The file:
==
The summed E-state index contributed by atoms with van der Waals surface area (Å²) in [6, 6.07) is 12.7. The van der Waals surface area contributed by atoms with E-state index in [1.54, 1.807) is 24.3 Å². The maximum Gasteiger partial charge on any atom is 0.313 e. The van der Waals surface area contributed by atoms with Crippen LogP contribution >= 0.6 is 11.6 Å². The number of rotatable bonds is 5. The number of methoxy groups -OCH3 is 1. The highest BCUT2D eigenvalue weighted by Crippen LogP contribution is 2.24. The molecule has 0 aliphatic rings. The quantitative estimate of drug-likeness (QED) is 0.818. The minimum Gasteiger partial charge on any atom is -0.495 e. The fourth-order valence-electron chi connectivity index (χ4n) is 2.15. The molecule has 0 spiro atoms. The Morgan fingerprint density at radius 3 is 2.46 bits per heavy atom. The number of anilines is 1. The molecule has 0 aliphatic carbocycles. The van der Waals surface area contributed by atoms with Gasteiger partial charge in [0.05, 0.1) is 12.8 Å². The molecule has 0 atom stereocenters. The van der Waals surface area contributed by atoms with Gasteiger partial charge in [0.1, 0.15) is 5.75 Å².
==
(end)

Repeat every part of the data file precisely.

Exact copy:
The summed E-state index contributed by atoms with van der Waals surface area (Å²) in [6, 6.07) is 12.7. The van der Waals surface area contributed by atoms with E-state index in [1.54, 1.807) is 24.3 Å². The maximum Gasteiger partial charge on any atom is 0.313 e. The van der Waals surface area contributed by atoms with Crippen LogP contribution >= 0.6 is 11.6 Å². The number of rotatable bonds is 5. The number of methoxy groups -OCH3 is 1. The highest BCUT2D eigenvalue weighted by Crippen LogP contribution is 2.24. The molecule has 0 aliphatic rings. The quantitative estimate of drug-likeness (QED) is 0.818. The minimum Gasteiger partial charge on any atom is -0.495 e. The fourth-order valence-electron chi connectivity index (χ4n) is 2.15. The molecule has 0 spiro atoms. The Morgan fingerprint density at radius 3 is 2.46 bits per heavy atom. The number of anilines is 1. The molecule has 0 aliphatic carbocycles. The van der Waals surface area contributed by atoms with Gasteiger partial charge in [0.05, 0.1) is 12.8 Å². The molecule has 0 atom stereocenters. The van der Waals surface area contributed by atoms with Gasteiger partial charge in [0.1, 0.15) is 5.75 Å².